Treatment options and medications for managing rheumatoid arthritis

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Treatment options and medications for managing rheumatoid arthritis

Treatment options and medications for managing rheumatoid arthritis

A long-term, progressive and, disabling autoimmune disease, rheumatoid arthritis causes inflammation, swelling, and pain in and around the joints and other body organs. It occurs when a person’s immune system mistakenly assumes the body’s healthy tissues as foreign invaders and, as a response, inflammation occurs in the target tissue or the organ. While this condition can occur in any joints, it usually affects the hands and feet in the initial stage.

Treatment approaches for rheumatoid arthritis patients
Unfortunately, currently there is no cure to treat rheumatoid arthritis, but there are treatment options that can help reduce inflammation in the joints, relieve the pain, and slow down the damage caused to the joints.

  • Physical therapy
    The goal is to keep you moving, this therapy uses exercise and other methods that stimulate muscles, bones, and joints. Instead of planning your own personal exercise chart, it’s advisable to consult a professional therapist who is aware of the challenges occurring with rheumatoid arthritis patients and how to work around it to keep the patients fit.
  • Occupational therapy
    Since rheumatoid arthritis can make daily tasks difficult to accomplish due to pain and swelling, this therapy comes as a rescue. The professional will determine the problems and provide solutions such as assistive devices or products that make activities like dressing, cooking, bathing easy.
  • Surgery
    This is the last resort. If none of the alternative treatment approaches help you, a doctor will advise surgery to repair damaged joints, correct deformities and reduce pain.

Medications
The following medications have proven to be quite effective against rheumatoid arthritis.

  • H.P. Acthar®
    A trade name for corticotropin, this medication is a hormone that is used to treat rheumatoid arthritis. Although corticotropin can only reduce the symptoms and is not a cure for this condition.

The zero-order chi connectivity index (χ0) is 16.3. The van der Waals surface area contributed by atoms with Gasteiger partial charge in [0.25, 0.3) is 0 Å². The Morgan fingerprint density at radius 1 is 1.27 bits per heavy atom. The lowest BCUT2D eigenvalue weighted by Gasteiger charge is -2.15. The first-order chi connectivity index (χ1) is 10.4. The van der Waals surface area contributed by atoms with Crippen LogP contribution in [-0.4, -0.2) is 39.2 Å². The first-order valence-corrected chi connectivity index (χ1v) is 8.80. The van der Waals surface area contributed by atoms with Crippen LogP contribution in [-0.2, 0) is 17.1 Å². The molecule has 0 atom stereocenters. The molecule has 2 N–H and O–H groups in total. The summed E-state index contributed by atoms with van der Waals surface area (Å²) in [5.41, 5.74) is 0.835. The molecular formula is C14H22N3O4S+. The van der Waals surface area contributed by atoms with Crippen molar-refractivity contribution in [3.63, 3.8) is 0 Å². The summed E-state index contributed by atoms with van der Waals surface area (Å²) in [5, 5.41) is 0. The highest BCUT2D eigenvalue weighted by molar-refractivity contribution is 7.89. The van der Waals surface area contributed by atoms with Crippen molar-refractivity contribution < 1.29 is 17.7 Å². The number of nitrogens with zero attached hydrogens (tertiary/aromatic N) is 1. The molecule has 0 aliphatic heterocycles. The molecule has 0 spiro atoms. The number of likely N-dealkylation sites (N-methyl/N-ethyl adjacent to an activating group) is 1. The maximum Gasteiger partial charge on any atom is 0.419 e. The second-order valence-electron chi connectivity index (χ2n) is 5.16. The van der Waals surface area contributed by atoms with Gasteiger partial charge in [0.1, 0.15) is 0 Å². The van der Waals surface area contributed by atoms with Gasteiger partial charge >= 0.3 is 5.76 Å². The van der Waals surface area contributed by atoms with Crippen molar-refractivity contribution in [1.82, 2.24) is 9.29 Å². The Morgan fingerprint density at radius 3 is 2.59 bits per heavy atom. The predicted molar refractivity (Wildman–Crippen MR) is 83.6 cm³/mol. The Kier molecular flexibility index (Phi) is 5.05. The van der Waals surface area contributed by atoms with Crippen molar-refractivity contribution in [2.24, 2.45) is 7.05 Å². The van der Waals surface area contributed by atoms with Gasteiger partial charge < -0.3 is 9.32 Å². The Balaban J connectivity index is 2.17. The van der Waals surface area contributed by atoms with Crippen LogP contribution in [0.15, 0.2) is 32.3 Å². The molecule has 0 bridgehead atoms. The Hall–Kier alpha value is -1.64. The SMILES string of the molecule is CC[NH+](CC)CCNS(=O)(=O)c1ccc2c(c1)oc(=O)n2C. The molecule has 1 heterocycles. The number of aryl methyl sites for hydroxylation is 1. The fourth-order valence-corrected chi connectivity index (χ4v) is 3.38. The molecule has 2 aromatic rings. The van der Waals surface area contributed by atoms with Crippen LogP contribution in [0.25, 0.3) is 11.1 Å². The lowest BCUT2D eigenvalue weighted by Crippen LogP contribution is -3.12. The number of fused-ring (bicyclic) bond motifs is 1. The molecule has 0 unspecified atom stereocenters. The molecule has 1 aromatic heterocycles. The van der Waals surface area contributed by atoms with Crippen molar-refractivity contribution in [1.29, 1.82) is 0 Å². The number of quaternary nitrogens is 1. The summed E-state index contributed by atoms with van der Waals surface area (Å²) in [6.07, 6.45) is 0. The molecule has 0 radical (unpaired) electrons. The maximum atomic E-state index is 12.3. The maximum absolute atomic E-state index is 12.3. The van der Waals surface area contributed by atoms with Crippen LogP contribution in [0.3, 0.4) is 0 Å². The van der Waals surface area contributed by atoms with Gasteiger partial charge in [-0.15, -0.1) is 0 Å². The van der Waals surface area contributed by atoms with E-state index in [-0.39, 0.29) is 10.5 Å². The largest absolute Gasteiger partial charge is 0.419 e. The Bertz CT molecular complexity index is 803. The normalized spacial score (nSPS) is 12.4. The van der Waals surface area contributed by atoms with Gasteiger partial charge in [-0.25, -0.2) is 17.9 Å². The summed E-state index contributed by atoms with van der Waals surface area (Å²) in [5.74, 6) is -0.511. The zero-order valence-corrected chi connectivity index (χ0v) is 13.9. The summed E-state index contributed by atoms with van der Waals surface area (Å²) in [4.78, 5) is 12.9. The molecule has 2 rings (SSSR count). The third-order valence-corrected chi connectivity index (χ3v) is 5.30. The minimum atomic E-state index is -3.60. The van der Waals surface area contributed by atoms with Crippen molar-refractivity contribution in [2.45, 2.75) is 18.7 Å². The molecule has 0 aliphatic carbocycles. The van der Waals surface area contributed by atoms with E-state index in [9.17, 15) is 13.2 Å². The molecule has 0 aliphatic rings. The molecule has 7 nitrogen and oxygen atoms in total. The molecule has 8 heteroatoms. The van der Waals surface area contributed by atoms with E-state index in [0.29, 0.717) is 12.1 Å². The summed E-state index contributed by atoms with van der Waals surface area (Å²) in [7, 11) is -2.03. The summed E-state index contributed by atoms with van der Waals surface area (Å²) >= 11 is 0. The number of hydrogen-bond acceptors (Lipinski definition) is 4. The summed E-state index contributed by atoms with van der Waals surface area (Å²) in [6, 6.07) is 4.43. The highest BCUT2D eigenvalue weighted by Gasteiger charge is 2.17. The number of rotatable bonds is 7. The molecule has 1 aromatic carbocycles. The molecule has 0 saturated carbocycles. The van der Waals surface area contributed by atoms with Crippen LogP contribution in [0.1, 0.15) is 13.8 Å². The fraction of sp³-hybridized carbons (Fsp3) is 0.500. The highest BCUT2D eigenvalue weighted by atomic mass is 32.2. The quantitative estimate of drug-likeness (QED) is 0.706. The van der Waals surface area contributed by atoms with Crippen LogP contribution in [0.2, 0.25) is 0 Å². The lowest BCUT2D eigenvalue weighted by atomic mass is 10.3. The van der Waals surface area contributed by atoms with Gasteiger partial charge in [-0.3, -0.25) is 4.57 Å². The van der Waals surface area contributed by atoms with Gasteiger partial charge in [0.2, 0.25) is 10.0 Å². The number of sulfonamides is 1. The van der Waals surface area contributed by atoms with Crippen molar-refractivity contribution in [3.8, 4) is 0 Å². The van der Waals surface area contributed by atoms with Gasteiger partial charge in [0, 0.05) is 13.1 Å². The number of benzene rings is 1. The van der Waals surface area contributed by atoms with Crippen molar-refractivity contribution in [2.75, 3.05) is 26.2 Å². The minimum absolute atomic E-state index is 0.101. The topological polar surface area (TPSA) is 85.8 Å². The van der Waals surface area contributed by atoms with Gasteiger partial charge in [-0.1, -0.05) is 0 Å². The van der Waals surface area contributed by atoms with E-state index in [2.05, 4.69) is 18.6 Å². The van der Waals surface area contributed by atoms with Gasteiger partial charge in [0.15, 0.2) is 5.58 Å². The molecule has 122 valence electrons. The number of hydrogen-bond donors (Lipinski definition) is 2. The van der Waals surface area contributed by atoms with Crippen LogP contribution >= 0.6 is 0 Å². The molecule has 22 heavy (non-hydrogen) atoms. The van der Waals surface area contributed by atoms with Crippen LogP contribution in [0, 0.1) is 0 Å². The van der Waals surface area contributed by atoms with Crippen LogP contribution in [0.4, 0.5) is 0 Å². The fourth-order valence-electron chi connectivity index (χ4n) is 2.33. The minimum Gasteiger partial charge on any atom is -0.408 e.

• CUPRIMINE®
    It is used to treat severe rheumatoid arthritis when other alternate medicines do not treat it. Since this medication is quite strong, it is not approved to treat juvenile rheumatoid arthritis.
  • REMICADE®
    This medication is used to reduce the effect of the substance that causes inflammation in the body. It is often used when other medications have not been effective to treat the condition. Its generic name is infliximab.
  • HUMIRA®
    Known to be a tumor necrosis factor blocker, this medication reduces the effects of the substance responsible for causing inflammation. It is important to note though that this medication affects the immune system, so you may be at risk of infections. You can also recognize it by its generic name adalimumab.
  • Enbrel®
    Like Humira, it works to decrease tumor necrosis factor protein which attacks the healthy cells in the body. This medication is also used to treat plaque psoriasis in adults and children who are at least the age of 4 years. The generic name for this medicine is etanercept.
  • SIMPONI®
    It’s a tradename for golimumab and is also sometimes used with another medicine called methotrexate. This medication reduces the effects of the substance that causes inflammation in the body. It is important to know that this medication weakens the immune system, and hence makes the patient prone to serious or fatal infections.

There are some home remedies too that you can try to manage your condition, but it is important to know personal triggers before trying any home cures. As for treatment, always consult your doctor to prescribe the right treatment for you, do not rely on personal diagnosis. While curing this condition is not possible, managing it is something every individual can do. Take care!

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